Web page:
Twenty Third Week in Ordinary Time

Gospel: Lk 6: 43-49

Jesus said to his disciples: “A good tree does not bear rotten fruit, nor does a rotten tree bear good fruit. For every tree is known by its own fruit. For people do not pick figs from thorn bushes, nor do they gather grapes from brambles. A good person out of the store of goodness in his heart produces good, but an evil person out of a store of evil produces evil; for from the fullness of the heart the mouth speaks. “Why do you call me, ‘Lord, Lord,’ but not do what I command? I will show you what someone is like who comes to me, listens to my words, and acts on them. That one is like a man building a house, who dug deeply and laid the foundation on rock; when the flood came, the river burst against that house but could not shake it because it had been well built. But the one who listens and does not act is like a person who built a house on the ground without a foundation. When the river burst against it, it collapsed at once and was completely destroyed.”

EVERY TREE IS KNOWN BY ITS FRUITS: There is no good tree that can give bad fruits nor a bad tree that can give good fruits. A person who lives their life keeping in mind the wellbeing of the community, is virtuous. Nevertheless, one who fails to mind God, the community and himself, fails to produce good fruit. In this way he fails to have good deeds. A good heart generates goodness while on the contrary, evil begets evil. It is with this that Jesus says that it is not enough to say, “Lord”. The beautiful things we say about God only get meaning when we do His will. In this way, we make God present in the world. However, words without actions are dead.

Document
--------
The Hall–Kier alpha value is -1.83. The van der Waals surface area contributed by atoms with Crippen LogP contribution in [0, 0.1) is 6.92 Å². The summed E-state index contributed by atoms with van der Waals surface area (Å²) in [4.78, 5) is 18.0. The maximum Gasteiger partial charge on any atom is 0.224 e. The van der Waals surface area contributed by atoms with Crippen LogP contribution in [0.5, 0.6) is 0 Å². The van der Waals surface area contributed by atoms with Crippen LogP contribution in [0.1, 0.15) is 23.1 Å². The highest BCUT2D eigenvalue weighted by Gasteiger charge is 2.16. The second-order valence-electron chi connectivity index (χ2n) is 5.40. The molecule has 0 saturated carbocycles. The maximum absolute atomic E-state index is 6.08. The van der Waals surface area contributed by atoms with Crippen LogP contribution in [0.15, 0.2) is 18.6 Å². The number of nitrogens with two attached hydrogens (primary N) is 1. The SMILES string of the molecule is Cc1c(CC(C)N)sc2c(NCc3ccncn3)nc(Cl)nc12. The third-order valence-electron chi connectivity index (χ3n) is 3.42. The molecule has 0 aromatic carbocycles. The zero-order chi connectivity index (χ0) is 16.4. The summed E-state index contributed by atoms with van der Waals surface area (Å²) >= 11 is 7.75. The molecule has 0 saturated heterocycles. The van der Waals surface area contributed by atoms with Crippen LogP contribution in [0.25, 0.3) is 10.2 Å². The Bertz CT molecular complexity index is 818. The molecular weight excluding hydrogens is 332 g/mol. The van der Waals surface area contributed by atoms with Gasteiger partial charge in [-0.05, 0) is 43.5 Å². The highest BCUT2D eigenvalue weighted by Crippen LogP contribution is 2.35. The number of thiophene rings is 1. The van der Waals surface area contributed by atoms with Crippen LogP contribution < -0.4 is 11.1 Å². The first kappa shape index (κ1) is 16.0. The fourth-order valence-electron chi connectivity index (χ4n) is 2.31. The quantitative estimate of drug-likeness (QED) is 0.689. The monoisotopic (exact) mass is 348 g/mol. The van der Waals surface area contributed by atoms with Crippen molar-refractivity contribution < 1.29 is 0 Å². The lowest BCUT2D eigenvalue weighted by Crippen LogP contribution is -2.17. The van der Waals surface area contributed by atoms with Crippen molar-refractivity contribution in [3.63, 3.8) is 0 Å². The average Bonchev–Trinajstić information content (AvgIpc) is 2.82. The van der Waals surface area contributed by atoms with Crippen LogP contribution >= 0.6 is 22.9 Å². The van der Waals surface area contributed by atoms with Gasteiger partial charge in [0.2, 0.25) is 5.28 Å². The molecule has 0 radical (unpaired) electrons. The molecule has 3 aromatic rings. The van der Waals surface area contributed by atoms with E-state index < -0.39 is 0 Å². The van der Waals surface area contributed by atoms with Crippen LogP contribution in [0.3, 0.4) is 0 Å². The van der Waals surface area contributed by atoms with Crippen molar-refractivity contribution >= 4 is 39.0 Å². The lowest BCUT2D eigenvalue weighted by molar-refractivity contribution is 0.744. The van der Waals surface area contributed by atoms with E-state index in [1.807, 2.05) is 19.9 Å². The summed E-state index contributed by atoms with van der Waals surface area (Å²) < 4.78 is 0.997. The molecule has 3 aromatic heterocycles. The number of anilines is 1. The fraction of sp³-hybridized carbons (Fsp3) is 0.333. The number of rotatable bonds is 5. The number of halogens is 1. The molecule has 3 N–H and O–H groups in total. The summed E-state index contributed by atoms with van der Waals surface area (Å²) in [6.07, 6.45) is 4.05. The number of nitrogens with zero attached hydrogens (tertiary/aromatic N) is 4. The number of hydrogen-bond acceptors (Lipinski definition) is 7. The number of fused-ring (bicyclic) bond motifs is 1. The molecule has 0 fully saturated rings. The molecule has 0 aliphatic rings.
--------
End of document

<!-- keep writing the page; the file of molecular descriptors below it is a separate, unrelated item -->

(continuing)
PRAYER: Lord, look upon us and bring to us inheritance of your promise.


FIRM FOUNDATION: How will we know what lies deep down in our souls? We will know from the kind of fruit we produce. If our lives are examples of charity, faith, patience and honesty, we know that our soul is healthy and strong. If our lives are examples of anger, envy, lust, selfishness or laziness, then we know that there is a sickly soul inside. If we want to make changes, we cannot simply try to change the appearances – to put on a nice face or pretend to be a good person. Sooner or later the mask will fall, because it is only hiding something rotten inside. We must change from within, go deep down to the root of our defects, heal our soul in the Sacrament of Penance, and work to build a life of virtue from the very foundation.